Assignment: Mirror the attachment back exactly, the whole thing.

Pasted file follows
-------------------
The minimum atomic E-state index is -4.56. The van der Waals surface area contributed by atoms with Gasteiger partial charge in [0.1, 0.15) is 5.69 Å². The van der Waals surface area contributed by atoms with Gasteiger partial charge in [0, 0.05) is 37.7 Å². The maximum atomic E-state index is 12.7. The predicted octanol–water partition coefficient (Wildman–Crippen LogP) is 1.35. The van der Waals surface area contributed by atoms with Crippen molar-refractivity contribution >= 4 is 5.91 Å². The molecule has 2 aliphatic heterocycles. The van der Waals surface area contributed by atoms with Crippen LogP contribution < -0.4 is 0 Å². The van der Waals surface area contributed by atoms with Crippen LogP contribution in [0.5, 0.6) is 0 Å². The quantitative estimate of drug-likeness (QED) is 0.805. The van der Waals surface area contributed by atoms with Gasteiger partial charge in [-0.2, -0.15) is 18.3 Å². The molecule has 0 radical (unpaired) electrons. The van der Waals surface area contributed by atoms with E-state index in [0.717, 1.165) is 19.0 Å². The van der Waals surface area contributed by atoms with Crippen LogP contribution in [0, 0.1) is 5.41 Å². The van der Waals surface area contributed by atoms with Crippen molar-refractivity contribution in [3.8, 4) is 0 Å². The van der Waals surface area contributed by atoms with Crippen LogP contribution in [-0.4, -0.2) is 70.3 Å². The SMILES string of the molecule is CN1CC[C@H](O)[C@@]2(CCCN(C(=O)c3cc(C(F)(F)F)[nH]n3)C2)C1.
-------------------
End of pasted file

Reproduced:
The minimum atomic E-state index is -4.56. The van der Waals surface area contributed by atoms with Gasteiger partial charge in [0.1, 0.15) is 5.69 Å². The van der Waals surface area contributed by atoms with Gasteiger partial charge in [0, 0.05) is 37.7 Å². The maximum atomic E-state index is 12.7. The predicted octanol–water partition coefficient (Wildman–Crippen LogP) is 1.35. The van der Waals surface area contributed by atoms with Crippen molar-refractivity contribution >= 4 is 5.91 Å². The molecule has 2 aliphatic heterocycles. The van der Waals surface area contributed by atoms with Crippen LogP contribution < -0.4 is 0 Å². The van der Waals surface area contributed by atoms with Crippen LogP contribution in [0.5, 0.6) is 0 Å². The quantitative estimate of drug-likeness (QED) is 0.805. The van der Waals surface area contributed by atoms with Gasteiger partial charge in [-0.2, -0.15) is 18.3 Å². The molecule has 0 radical (unpaired) electrons. The van der Waals surface area contributed by atoms with E-state index in [0.717, 1.165) is 19.0 Å². The van der Waals surface area contributed by atoms with Crippen LogP contribution in [0, 0.1) is 5.41 Å². The van der Waals surface area contributed by atoms with Crippen molar-refractivity contribution in [3.8, 4) is 0 Å². The van der Waals surface area contributed by atoms with Crippen LogP contribution in [-0.4, -0.2) is 70.3 Å². The SMILES string of the molecule is CN1CC[C@H](O)[C@@]2(CCCN(C(=O)c3cc(C(F)(F)F)[nH]n3)C2)C1.